Lorenzo Dow Turner, the first African American to earn a doctorate in linguistics, conducted the fieldwork for the Gullah project. Turner conducted interviews with 21 Gullah speakers living on the Sea Islands of South Carolina and Georgia. His foundational work, Africanisms in the Gullah Dialect (1949), highlighted the connections between the Gullah and various African languages, such that Gullah is now recognized as being an English-based creole with strong African influences.
Turner used LAP interview protocols similar to those used in other early regional surveys (e.g. LANE and LAMSAS), which makes the Gullah data comparable to these mainland counterparts in terms of breadth and depth of topics. Turner and his research on Gullah impacted creole studies, dialect geography, and African American studies, making this LAP collection of particular interest to scholars in these areas.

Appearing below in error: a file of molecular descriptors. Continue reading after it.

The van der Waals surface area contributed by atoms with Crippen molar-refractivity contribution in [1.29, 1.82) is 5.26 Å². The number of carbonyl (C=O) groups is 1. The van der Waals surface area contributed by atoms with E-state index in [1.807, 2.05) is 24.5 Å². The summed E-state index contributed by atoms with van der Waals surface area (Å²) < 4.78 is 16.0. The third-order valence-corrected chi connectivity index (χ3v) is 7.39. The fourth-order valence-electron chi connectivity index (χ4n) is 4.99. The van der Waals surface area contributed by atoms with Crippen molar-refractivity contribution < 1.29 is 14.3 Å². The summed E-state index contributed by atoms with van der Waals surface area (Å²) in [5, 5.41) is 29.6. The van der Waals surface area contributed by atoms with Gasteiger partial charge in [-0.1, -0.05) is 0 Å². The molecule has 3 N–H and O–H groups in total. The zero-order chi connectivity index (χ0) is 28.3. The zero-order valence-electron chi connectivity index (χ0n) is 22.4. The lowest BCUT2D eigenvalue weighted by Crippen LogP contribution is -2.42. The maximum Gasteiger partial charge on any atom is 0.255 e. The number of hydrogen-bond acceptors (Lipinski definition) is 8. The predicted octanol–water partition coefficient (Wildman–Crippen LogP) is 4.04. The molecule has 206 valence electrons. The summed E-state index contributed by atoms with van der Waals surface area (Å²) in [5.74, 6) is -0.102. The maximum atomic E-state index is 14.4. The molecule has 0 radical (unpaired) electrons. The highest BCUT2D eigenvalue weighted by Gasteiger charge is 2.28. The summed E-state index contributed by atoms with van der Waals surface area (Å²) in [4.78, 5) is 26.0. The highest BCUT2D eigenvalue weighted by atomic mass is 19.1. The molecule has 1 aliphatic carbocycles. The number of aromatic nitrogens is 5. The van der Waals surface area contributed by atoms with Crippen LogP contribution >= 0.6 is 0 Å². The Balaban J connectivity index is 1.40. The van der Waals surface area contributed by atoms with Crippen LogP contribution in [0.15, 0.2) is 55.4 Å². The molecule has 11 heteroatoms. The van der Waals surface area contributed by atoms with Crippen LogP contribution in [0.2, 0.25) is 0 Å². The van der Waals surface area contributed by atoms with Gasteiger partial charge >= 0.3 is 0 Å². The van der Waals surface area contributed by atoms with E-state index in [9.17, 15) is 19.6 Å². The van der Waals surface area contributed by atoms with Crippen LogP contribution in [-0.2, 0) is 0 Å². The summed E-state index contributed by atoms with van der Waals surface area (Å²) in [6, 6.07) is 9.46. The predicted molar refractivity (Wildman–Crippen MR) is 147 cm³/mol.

The digital Gullah collection contains scanned pages of Turner’s field notebook pages as well as transcribed responses to over 800 Linguistic Atlas Project targets (i.e. individual vocabulary, pronunciation, and grammar items), which are available as a downloadable spreadsheet that also contains biographical information about each Gullah informant.
•Kretzschmar, William A., Jr., Virginia McDavid, Theodore Lerud, and Ellen Johnson, eds. 1993. Handbook of the Linguistic Atlas of the Middle and South Atlantic States. Chicago: University of Chicago Press.
•Montgomery, Michael. 1994. The Crucible of Carolina: Essays in the Development of Gullah Language and Culture. Athens: University of Georgia Press.
•Turner, Lorenzo Dow. 2001 . Africanisms in the Gullah Dialect. Introduction by Katherine Wiley Mill and Michael Montgomery. Columbia: University of South Carolina Press.
•Wade-Lewis, Margaret. 1991. Lorenzo Dow Turner: Pioneer African-American linguist. The Black Scholar 21.4: 10-24. New York: Taylor & Francis.